As told to Thora Siemsen, 2337 words.
Tags: Writing, Editing, Time management, Process, Beginnings, Focus, Promotion.
On learning to write professionallyWriter and editor Jazmine Hughes shares how mentorship, deadlines, and a job at The New York Times have helped develop her practice.
I know Nora Ephron is your favorite writer. When asked in an interview about feeling cold or blocked on a story, she said: “As a newspaper reporter you learn that no one tolerates you if you are cold. It’s not professional. You have to turn the story in. There is no room for the artist [in the newsroom process].”
When I do think about deadlines, or when I do think about putting a story out, I think about Lorne Michaels, who has said about SNL, “The show doesn’t go on because it’s ready; it goes on because it’s 11:30.” In days or hours before a story comes out, you can be tweaking and rethinking and reshaping obsessively. It’s very easy to get lost in that, especially when it’s your story. But there’s also a time that the story needs to go out. Being part of an office, I know that people have to go home. It’s six o’clock. People have families, people have lives outside of the office. They put in the time for you during work hours. You should do the same thing for them.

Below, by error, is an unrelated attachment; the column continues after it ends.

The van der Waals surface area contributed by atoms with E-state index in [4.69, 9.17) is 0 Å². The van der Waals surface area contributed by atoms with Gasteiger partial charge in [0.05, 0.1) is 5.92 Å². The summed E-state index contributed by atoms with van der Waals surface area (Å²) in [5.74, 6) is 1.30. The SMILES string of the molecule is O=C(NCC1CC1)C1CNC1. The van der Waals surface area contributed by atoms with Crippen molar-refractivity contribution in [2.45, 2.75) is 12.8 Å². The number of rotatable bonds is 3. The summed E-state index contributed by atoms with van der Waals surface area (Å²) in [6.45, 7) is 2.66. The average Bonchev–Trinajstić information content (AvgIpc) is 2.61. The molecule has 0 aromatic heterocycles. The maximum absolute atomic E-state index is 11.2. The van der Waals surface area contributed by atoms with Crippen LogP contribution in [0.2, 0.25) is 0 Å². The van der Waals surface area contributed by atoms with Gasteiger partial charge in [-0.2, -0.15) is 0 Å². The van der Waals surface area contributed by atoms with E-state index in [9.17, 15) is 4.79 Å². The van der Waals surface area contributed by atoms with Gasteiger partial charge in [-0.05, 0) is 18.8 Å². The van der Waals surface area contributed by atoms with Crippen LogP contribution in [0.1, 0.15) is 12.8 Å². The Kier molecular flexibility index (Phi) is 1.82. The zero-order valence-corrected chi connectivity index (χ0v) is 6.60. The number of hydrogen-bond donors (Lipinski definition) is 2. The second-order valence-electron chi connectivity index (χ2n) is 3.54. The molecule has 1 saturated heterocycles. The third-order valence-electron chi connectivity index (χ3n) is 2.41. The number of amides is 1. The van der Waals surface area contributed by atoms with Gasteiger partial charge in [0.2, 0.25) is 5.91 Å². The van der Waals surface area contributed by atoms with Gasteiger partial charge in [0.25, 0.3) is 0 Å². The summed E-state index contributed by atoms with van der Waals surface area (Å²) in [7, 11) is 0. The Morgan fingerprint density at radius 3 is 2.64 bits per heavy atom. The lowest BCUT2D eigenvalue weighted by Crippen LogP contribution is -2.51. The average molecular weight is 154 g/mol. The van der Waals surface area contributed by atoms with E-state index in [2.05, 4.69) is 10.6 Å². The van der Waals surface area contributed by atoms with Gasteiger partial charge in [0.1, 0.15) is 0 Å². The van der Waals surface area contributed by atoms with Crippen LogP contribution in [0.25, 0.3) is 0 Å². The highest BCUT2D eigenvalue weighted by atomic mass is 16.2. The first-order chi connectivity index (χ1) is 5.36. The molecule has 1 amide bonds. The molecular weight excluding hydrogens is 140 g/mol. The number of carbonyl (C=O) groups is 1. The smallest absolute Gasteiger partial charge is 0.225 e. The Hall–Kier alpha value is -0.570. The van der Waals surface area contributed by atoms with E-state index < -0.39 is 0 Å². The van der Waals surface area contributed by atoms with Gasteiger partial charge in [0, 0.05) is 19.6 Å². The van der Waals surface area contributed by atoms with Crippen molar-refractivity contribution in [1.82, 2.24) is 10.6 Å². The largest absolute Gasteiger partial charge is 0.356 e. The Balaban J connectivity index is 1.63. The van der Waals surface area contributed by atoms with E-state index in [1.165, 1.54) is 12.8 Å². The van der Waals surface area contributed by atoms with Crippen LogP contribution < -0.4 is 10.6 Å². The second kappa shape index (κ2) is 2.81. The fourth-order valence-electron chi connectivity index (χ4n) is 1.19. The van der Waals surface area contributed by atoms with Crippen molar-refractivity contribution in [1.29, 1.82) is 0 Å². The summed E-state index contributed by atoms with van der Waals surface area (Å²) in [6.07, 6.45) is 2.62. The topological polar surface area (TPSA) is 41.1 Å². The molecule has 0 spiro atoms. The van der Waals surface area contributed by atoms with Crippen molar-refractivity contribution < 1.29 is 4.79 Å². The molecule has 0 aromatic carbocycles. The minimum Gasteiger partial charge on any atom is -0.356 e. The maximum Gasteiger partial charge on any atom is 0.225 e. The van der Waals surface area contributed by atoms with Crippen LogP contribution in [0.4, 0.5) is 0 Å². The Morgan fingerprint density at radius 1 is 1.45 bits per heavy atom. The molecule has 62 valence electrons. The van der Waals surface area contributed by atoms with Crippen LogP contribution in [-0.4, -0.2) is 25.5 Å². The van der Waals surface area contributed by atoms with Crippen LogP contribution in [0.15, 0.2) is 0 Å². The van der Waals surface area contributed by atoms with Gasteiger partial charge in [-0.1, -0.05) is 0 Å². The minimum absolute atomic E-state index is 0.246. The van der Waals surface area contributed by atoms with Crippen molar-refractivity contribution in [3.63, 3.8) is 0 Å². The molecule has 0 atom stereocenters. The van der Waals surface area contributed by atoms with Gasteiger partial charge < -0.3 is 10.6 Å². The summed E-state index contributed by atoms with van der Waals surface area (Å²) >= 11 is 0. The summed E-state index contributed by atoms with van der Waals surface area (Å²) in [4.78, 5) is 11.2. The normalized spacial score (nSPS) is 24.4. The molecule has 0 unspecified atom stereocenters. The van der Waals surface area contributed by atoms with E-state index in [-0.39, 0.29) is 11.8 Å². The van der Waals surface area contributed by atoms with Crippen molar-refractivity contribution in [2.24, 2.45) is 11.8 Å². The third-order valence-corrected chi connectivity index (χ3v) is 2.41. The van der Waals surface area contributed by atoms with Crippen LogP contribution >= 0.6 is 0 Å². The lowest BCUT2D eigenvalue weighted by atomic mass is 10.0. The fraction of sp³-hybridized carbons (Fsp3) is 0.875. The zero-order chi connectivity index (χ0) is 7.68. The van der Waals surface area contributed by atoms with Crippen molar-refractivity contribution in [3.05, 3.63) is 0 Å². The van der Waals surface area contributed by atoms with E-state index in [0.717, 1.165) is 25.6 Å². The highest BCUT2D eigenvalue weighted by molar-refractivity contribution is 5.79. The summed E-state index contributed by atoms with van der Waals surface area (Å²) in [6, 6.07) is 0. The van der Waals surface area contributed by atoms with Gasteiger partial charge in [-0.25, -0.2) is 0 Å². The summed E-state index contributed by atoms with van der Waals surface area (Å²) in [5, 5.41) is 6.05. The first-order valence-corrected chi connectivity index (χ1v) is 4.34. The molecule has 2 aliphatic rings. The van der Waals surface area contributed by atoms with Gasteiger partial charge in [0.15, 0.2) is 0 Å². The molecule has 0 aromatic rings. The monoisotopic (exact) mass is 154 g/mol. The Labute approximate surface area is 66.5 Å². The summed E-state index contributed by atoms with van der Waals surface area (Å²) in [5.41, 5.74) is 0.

Writing is only part of my job. Editing is primarily my job. I don’t allow myself—nor do I want—a lot of room to be precious. I think what’s been most beneficial, most formative for me, with regard to writing for The New York Times Magazine, is that I was an editor there for the first for two years. I know the editing process tremendously well. I’m never dealing with a faceless copy editor or a fact-checker who I don’t know. I know how everything comes together. I think that has made me realize that a story is put together by a team of people.
With regard to the fact of actually going about the story: your subject is never indebted to you. You—hopefully, ostensibly—are not doing your subject any favors by doing a story. You are the person who sees that there is a story to tell. My friend Taffy Akner always tells me that it is not the subject’s job to make your story interesting, it is your job.
Where do you find room for the artist?
When you are the only person in the room. Room for the artist comes when you are drafting, when you are writing on a solo basis. When you are sketching out what you want the idea to be. When you are coming up with questions to do your interview. I have a very black-and-white approach to this, that artistry—the preciousness, the slowness—is to be done on my own time. It’s only art when I’m at home.